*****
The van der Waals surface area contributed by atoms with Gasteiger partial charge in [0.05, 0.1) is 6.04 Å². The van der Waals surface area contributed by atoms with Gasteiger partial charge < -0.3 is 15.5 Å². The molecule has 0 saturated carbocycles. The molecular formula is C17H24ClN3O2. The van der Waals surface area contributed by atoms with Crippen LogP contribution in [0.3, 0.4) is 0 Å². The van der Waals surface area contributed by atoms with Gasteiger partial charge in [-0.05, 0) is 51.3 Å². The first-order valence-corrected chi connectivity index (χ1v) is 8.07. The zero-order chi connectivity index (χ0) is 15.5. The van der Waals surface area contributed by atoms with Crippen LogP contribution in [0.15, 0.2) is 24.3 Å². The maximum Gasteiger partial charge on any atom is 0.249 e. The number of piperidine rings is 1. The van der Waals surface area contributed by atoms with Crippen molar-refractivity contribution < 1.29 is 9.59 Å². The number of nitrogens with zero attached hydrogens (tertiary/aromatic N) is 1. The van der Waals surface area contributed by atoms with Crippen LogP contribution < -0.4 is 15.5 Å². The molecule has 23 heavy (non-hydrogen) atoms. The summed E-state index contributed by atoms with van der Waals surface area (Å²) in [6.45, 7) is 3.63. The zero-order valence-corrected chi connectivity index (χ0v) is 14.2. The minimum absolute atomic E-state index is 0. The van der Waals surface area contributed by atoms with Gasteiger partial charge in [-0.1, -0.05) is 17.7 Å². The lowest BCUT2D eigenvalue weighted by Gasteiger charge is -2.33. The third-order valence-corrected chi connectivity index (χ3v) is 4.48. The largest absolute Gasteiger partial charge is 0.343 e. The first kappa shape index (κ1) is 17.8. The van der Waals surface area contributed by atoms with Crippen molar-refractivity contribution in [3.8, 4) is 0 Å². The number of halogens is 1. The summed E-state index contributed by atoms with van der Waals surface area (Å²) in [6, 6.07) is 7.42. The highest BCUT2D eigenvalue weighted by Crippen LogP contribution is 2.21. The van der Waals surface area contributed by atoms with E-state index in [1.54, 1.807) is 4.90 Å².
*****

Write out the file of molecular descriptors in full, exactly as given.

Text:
The van der Waals surface area contributed by atoms with Gasteiger partial charge in [0.05, 0.1) is 6.04 Å². The van der Waals surface area contributed by atoms with Gasteiger partial charge < -0.3 is 15.5 Å². The molecule has 0 saturated carbocycles. The molecular formula is C17H24ClN3O2. The van der Waals surface area contributed by atoms with Crippen LogP contribution in [0.3, 0.4) is 0 Å². The van der Waals surface area contributed by atoms with Gasteiger partial charge in [-0.05, 0) is 51.3 Å². The first-order valence-corrected chi connectivity index (χ1v) is 8.07. The zero-order chi connectivity index (χ0) is 15.5. The van der Waals surface area contributed by atoms with Crippen LogP contribution in [0.15, 0.2) is 24.3 Å². The maximum Gasteiger partial charge on any atom is 0.249 e. The number of piperidine rings is 1. The van der Waals surface area contributed by atoms with Crippen molar-refractivity contribution < 1.29 is 9.59 Å². The number of nitrogens with zero attached hydrogens (tertiary/aromatic N) is 1. The van der Waals surface area contributed by atoms with Crippen LogP contribution < -0.4 is 15.5 Å². The molecule has 23 heavy (non-hydrogen) atoms. The summed E-state index contributed by atoms with van der Waals surface area (Å²) in [6.45, 7) is 3.63. The zero-order valence-corrected chi connectivity index (χ0v) is 14.2. The minimum absolute atomic E-state index is 0. The van der Waals surface area contributed by atoms with Gasteiger partial charge in [-0.1, -0.05) is 17.7 Å². The lowest BCUT2D eigenvalue weighted by Gasteiger charge is -2.33. The third-order valence-corrected chi connectivity index (χ3v) is 4.48. The largest absolute Gasteiger partial charge is 0.343 e. The first kappa shape index (κ1) is 17.8. The van der Waals surface area contributed by atoms with Crippen molar-refractivity contribution in [3.8, 4) is 0 Å². The number of halogens is 1. The summed E-state index contributed by atoms with van der Waals surface area (Å²) in [6, 6.07) is 7.42. The highest BCUT2D eigenvalue weighted by Crippen LogP contribution is 2.21. The van der Waals surface area contributed by atoms with E-state index in [1.54, 1.807) is 4.90 Å².